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Fourth Week of Advent



Isaiah 7:10-16
Psalm 80:1-7, 17-19
Romans 1:1-7
Matthew 1:18-25

The Revised Common Lectionary

We light the fourth candle representing love on this final week of Advent.


By Mary Pandiani
Executive Director
Selah Center

The Emmanuel Story
Luke 1:68-79

The Christmas story isn’t only about Jesus’ birth. It also involves all the other characters who make up the narrative of God’s story of Emmanuel – “God with Us.”

Zechariah, a priest for the Israelites, is one of those people. His story includes not believing God when his wife, Elizabeth, tells him after years of trying that she is pregnant with their son. As a result, he is struck mute and cannot communicate again until his son is born, and he names his son John (as in John the Baptist), the cousin of Jesus.

In Luke 1:68-79, the words of adoration and praise come from Zechariah in response to the birth of his son. Zechariah sees the faithfulness of God’s promise as a “new day is dawning” in verse 78. In the darkest places, God breaks through so that we might find ways of peace and freedom.

While I wouldn’t say I was struck mute in 2008 after a difficult decision to leave a position I enjoyed for a number of years. I did lose the voice I once had in people’s lives. I was in a dark place, searching for identity and worth, apart from the vocation that once defined me.

Eventually, I recognized God’s invitation to live into a “new day” of freedom only God provides, not other people or positions. In that place, I began to name the life God has always held for me. My Emmanuel story continues to encourage me today. I have a voice because of the God who is with me, not for any other reason.

God shows up in light and dark places of our life, whether we recognize God or not. So whatever place you might find yourself during this Advent season, know that the Emmanuel story is part of your story just as it is for me and as it was for Zechariah.

God is with you. Emmanuel.










Second Week of Advent

Day 8


Isaiah 11:1-10

Psalm 72:1-7, 18-19

Romans 15:4-13

Matthew 3:1-12

from The Revised Common Lectionary


God of peace,

Instill in us Your peace

That surpasses all understanding.

As we prepare for God’s coming,

Make us instruments of Your peace

And held us to find rest

In the Prince of Peace

Your Son, Jesus the Christ.


ON THIS SECOND WEEK OF ADVENT, we light the candle of peace. A state of being that means tranquility, mental calm, and serenity. We bring our request before God in asking for peace, no matter what circumstances we find ourselves in. Christmas is typically a time of celebration and joyous expectations.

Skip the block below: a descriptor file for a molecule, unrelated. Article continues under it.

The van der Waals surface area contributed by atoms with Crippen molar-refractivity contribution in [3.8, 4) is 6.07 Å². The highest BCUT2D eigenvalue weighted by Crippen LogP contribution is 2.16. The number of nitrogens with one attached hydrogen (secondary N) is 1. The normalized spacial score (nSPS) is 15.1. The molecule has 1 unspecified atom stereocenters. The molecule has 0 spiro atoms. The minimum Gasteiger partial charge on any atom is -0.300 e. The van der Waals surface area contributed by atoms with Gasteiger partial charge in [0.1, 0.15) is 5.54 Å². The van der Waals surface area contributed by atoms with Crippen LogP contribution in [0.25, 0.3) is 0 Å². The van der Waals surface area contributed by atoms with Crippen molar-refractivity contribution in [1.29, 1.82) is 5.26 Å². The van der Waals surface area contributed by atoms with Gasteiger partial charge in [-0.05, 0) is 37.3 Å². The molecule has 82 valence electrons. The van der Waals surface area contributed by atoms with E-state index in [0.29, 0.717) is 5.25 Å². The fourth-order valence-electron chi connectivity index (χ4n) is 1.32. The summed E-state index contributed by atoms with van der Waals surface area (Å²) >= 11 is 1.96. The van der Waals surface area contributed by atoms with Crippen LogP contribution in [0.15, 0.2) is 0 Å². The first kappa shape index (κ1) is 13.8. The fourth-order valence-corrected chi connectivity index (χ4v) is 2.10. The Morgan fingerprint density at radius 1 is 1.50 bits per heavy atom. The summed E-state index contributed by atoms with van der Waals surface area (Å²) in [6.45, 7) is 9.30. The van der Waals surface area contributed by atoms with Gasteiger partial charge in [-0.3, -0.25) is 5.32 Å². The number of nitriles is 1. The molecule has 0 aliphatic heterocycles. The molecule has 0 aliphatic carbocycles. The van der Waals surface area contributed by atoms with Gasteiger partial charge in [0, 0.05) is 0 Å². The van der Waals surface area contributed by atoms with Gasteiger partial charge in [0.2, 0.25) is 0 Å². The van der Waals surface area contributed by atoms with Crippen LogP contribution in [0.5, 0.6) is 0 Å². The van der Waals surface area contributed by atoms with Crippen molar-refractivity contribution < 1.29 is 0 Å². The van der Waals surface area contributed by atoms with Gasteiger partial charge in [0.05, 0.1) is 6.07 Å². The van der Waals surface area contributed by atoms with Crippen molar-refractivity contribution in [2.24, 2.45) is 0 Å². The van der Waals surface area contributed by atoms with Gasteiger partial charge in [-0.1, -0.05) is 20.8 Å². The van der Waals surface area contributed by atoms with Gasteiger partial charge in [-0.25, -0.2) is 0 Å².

Anticipating the Christ

By Debora Buerk
Editor, Here & Now
& Selah Companion


[ˈadˌvent] (noun).

Old English, from the Latin

adventus ‘arrival’

and from advenire,

from ad- ‘to’ + venire ‘come’.

Synonyms: arrival,
birth, approach, nearing.

For Christians, Advent is a time spent preparing for Christmas. For many of us, this can include decorating our homes, putting up a Christmas tree, creating an Advent calendar, writing Christmas cards, gathering with family and friends for dinner, and giving gifts.  

The word Advent originates in Old English from the Latin word “adventus,” or “coming”—the arrival of God in human form, umbilical cord, and all. 

While some are tempted to think of Christmas as an event to be observed at the end of the calendar year, they would miss the origin and meaning of Advent.

We don’t know when the period of preparation for Christmas, now called Advent, began. It existed from about 480, with the Council of Tours in 567. What we know and celebrate is a time of preparation for Christmas Day, when we celebrate the birth or beginning of the Christian liturgical year. 

Advent anticipates the “coming of Christ” from three different perspectives:

  1. The physical Nativity in Bethlehem
  2. The reception of Christ in the heart of the believer
  3. The eschatological second coming 

This third meaning, I believe, was the focus of the early church—to wait for Christ’s second coming. This, however, has become downplayed among today’s Christians.

What if our focus

was to shift to waiting

for Christ’s

second coming?

What if our focus shifted to waiting, anticipating, and preparing for the King’s return to earth, the defeat of Satan and sin, and peace on earth? Now that would be something to anticipate and celebrate.

So this Advent season, as you decorate for Christmas, sing the carols, and light the advent wreath, try to anticipate—look forward to Christ’s return and, with it, peace on earth. What if we wished each other a “Blessed Advent” as a prelude to “Merry Christmas?”

In doing so, we can simultaneously give and receive the love of God to each other—as we anticipate and draw near his birth.

I wish you a joy-filled Advent for all of us in the growing Selah community.